Skip to content Skip to main navigation Report an accessibility issue

Alderman Receives 2020 Lorayne W. Lester Award

Each year, Dean Theresa Lee and members of her cabinet, with help from department heads, recognize faculty in the College of Arts and Sciences for their excellence in teaching, research and creative activity, and lifetime achievements. 

Due to the ongoing pandemic, however, we were unable to host the annual awards banquet in-person. Each faculty member received a plaque and congratulations from the dean. We posted a video to the college YouTube channel here, which features each faculty award winner. 

Derek AldermanDerek Alderman, professor and interim head of the Department of Geography, received the Lorayne W. Lester Award, which recognizes a faculty member or exempt staff member who has demonstrated outstanding service through research, outreach, and/or administrative, teaching, or advising services to the college, the state, our local community, or beyond. 

Alderman joined the geography department in 2012 as head and worked hard to advertise and modernize the curriculum for undergraduates, which allowed the department to increase in size dramatically. During his five years as head, he also worked successfully to diversify the faculty and student population. During these years he was also elected president of the American Association of Geographers, after successfully serving as a chair of the association’s publications committee, the regional southeast councilor, and president of the southeast region. 

Alderman’s research brings him many opportunities to inform the public about issues related to American Civil Rights movement and southern culture more broadly. Much of his work focuses on the histories, memory-work, commemorative activism, and place-making efforts of African Americans as they assert and claim civil rights, their right to belong with public spaces, and the power to remember the past and shape the American landscape on their own terms. In particular, his interests focus on critical place name studies and using cultural struggles over the naming and renaming of streets, schools, parks, and other public spaces as important lens for understanding the unresolved place of race, memory, and identity in America.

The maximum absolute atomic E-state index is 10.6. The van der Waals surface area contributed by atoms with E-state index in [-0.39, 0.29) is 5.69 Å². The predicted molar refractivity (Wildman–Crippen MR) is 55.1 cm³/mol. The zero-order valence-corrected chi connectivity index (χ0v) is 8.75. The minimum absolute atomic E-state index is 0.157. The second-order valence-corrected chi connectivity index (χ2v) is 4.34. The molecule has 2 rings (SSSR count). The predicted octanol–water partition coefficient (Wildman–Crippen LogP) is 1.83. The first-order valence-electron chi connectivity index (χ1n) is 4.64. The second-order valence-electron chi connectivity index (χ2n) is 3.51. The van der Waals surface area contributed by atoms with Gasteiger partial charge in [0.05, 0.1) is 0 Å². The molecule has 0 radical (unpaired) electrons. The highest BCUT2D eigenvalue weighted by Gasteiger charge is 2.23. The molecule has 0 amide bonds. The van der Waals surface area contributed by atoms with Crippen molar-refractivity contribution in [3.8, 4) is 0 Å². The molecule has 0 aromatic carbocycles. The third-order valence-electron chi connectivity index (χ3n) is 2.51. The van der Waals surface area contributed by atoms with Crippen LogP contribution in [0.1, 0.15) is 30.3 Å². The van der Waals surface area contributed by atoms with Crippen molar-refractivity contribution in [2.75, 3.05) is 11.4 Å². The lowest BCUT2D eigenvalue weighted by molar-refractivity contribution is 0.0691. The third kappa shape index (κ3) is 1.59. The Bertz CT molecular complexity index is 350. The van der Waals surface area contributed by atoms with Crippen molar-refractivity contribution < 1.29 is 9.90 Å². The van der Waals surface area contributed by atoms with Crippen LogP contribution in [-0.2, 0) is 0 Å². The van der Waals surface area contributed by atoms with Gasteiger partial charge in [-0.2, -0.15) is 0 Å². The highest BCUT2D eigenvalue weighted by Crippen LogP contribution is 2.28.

“I am grateful and humbled to receive the Lorayne Lester award from our college, which is filled with many inspiring servant-leaders,” Alderman said. “Since coming to UT in 2012, I have been fortunate to have the opportunity to work with others to grow and maintain departmental health, advocate for national professional organizations, and engage in public outreach and partnership building. Service, for me, is about being responsive to the needs and well-being of other people—to think and act beyond oneself. More than simply a category of annual evaluation, service is the lifeblood of the university and key to the ethics of care we owe to ourselves and wider communities.”

He is a devoted scholar-teacher who enjoys working and publishing with students, both at the undergraduate and graduate levels. He is also committed to conducting critical public scholarship that engages, informs, and helps the news media, government officials, community activists and organizations, and the broader citizenry. Most recently, Alderman has been involved in three major research efforts funded by NSF that involved researchers from universities across the country collecting and analyzing data related to the struggle for freedom from several different perspectives. He continues to serve beyond expectations by agreeing to step back into the role of interim head for geography this year when there was a last minute change within the unit leadership.